Thursday, June 22, 2006

Hazy Shade of Summer

(But yes! We continue the Bangles theme!)

In, I don't quite remember--the summer of 2002? 2003?--the boyfriend and I took a trip to Phoenix for the hell of it, driving from Dallas. In case you're all "why on earth would you visit Phoenix in the summer?" let me explain that there were two reasons: (1) I can stand the heat and (2) Phoenix has unbelievably cheap summer resort prices. But that is not the point of this reminiscence.

We stopped on the way there in the town of Pecos, Texas, for all the usual things you need when driving, gas and ice and restrooms. As we were approaching the gas station, I looked out at all the dust swirling around and thought, "Hey, neat! A dust storm," because Phoenix has dust storms and really, I kind of like them.

Or so I thought.

It turned out what Phoenix has is mild, brief, gentle flurries of dust on occasion. What Pecos was undergoing could more accurately be termed a blizzard of dust. Dust slammed into my eyes the moment we exited the car. You know what the difference between being blasted in the face with snow and being blasted in the face with dust is? Snow MELTS.

It also turned out not to matter that I spent my first five minutes in Pecos doubled over, wincing with pain, and squeezing my eyes shut, because once I got them open again I realized vision was optional here--you couldn't see a damned thing anyhow. What fog is to London, dust was to Pecos.

We didn't stay long.

If you're an aspiring filmmaker looking to shoot a post-apocalyptic sci-fi action adventure somewhere in the United States, may I recommend Pecos, Texas? Although I think you should know beforehand, it's a little fucking dusty there.

When I began making plans to move here, I had to hear about dust all over again. "It's really windy there in the spring," my boyfriend warned me. "Real windy. And you know, there's a lot of dust there, so--"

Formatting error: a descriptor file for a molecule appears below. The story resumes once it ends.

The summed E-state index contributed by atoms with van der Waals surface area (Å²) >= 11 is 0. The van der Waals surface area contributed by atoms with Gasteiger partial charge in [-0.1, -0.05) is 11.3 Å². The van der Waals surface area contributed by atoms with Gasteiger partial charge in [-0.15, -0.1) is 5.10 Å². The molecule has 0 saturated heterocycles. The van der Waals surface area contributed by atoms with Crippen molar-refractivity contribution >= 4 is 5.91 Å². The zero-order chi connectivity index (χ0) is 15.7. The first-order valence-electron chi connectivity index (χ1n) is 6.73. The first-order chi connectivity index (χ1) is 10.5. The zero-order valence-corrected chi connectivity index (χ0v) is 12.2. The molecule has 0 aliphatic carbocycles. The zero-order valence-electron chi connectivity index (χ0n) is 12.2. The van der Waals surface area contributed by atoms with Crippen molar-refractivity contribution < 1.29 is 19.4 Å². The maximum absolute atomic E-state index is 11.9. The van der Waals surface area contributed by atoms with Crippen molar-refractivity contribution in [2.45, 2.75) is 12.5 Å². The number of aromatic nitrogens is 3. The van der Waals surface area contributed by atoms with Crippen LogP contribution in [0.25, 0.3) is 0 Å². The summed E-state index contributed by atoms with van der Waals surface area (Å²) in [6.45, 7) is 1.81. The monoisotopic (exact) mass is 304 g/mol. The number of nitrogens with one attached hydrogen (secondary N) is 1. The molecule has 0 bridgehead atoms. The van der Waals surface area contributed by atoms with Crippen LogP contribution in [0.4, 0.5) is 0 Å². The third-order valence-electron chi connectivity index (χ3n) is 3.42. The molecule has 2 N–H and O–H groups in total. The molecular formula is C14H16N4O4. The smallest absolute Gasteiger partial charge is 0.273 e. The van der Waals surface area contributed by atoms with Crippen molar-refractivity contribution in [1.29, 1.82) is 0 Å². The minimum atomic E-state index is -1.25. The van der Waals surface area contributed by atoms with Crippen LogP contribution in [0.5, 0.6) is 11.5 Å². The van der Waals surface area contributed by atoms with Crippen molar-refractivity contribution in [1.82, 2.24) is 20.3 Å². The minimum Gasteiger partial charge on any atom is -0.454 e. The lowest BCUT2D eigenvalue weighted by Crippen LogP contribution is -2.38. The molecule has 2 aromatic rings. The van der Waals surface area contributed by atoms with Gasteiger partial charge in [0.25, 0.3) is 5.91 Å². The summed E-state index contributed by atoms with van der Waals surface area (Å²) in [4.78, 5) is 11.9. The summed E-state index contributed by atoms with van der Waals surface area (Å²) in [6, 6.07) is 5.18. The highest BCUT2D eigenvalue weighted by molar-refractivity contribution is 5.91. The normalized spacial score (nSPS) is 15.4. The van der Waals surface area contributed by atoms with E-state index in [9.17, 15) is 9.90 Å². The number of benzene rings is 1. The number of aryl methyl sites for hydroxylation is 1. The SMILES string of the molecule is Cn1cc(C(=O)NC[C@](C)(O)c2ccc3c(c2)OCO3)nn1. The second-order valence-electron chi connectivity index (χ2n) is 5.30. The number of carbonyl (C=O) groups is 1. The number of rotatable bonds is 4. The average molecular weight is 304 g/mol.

"Right," I said, unfazed, "Dust storms."

"The wind gets up to 30, 40 miles an hour some days in the spring. I remember, I'd be trying to walk to class, and--" And I'd tune out yet another story from my boyfriend's undergraduate years, because I'm a rude listener and I bore easily and also, he'd told me all this about the dust and the wind 4,000 times already.

I survived the spring with few complaints. Sure, you could probably fill a sandbag or two with all the particles I inhaled, but I'm still here, I'm still breathing, and the house is almost clean again. I mean, it was almost clean again. Today we've got unusually high winds stirring up the usual astonishing allotment of dust and, on top of that, smoke's blowing in from the Gila National Forest fire. I was going to take a picture of it for you, but then I realized you probably already know what light-brown looks like.

You can't even see the Organs today, and the Organs are over 11,000 feet high. You don't just lose peaks like that without first swirling around multiple, entire stadiums worth of dust and smoke.

I'm not complaining. I'm just saying maybe, maybe I owe the citizens of Pecos, Texas an apology.

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